On Tuesday, U.S. News & World Report released its 27th annual “Best Hospital” rankings, including an honor roll of 20 hospitals from around the country — such as the Mayo Clinic, Cleveland Clinic and UCLA Medical Center. ... Less than a week ago, the federal government released its first-ever ratings system for overall hospital quality, which in many cases seemed at odds with the U.S. News rankings. For example, the government placed Paradise Valley Hospital in National City above the usually vaunted UC San Diego Medical Center. (Smith, 8/1)
In other hospital news —
Tips On Getting Along With Hospital Staff
What if they get the wrong paperwork, medication, surgery -- the list goes on. And the “what ifs” can lead friends and family members to overstep their bounds with hospital staff. Conversely, nurses may be more concerned with providing medical care than communicating with patients, a skill they may not have learned in nursing school. But according to a Wall Street Journal article, that may be changing. Programs and workshops are cropping up to help nurses communicate with patients and their loved ones, and hospital staff have some recommendations on how to get the best care. (Morrison and Sy, 8/1)
Meanwhile, Sonoma officials are stepping up their efforts to prepare for the virus in case it begins to spread locally.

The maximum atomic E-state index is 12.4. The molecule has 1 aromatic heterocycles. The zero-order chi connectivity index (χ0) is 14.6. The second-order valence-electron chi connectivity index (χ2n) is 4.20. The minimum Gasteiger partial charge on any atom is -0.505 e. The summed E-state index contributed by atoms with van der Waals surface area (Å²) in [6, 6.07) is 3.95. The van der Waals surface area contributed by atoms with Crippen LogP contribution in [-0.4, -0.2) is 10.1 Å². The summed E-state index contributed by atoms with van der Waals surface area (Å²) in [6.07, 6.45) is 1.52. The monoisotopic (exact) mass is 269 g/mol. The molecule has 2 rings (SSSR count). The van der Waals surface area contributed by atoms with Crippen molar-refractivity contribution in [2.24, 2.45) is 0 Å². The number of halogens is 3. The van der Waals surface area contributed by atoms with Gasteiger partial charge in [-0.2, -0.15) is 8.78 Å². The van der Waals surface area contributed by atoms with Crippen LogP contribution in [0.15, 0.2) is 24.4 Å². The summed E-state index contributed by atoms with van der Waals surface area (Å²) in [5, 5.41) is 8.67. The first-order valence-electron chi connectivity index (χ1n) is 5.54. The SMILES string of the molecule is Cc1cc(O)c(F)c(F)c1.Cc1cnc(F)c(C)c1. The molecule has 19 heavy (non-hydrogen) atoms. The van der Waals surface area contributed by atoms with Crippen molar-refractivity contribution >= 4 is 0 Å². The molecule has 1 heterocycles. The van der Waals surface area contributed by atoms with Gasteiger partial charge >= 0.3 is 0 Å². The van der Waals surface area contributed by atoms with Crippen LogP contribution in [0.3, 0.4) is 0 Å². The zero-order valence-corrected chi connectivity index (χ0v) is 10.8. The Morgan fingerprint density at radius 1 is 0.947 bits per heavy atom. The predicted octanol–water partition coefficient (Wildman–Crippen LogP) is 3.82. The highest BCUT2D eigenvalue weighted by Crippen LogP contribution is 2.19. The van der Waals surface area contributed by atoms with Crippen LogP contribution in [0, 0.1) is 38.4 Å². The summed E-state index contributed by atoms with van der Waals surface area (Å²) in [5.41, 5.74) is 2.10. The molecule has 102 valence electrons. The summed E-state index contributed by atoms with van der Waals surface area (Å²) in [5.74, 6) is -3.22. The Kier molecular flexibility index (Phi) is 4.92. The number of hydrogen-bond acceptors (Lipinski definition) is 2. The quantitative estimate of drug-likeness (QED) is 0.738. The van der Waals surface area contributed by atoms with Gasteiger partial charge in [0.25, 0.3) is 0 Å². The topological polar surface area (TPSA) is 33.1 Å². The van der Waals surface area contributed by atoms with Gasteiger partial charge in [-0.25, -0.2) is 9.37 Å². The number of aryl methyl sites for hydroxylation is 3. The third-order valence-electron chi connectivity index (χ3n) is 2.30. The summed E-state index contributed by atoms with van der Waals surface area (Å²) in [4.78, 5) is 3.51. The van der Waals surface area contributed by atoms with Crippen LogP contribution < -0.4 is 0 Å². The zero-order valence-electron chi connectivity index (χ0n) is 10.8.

Zika Virus Infection Detected In Monterey County Resident
Monterey County health officials reported the first travel-associated Zika virus infection in a Monterey County resident Saturday. According to the Monterey County Health Department, the infected individual traveled to Central America in June and July before becoming ill upon returning to the U.S. The individual received medical care from a primary care provider, which requested Zika testing from the Monterey County Health Department. A lab test confirmed the Zika virus infection. (Wright, 8/1)
The Press Democrat:
Zika Virus Precautions Taken By Sonoma County Officials
The mosquito traps are out and medical surveillance systems are being put into place, as Sonoma County health officials and mosquito control experts prepare for the possible spread locally of Zika, an alarming viral threat that can cause severe deformities in unborn children. While it’s not here yet, transmission of the virus — from mosquito to human and back — has recently been detected in Florida, prompting local officials to plan a response. The two mosquito types that can carry the virus, the Aedes aegypti and Aedes albopictus, are currently present in the Los Angeles area and other parts of Southern California. Prior to this year they were detected in San Mateo and Alameda counties, though they were quickly eradicated. (Espinoza, 8/1)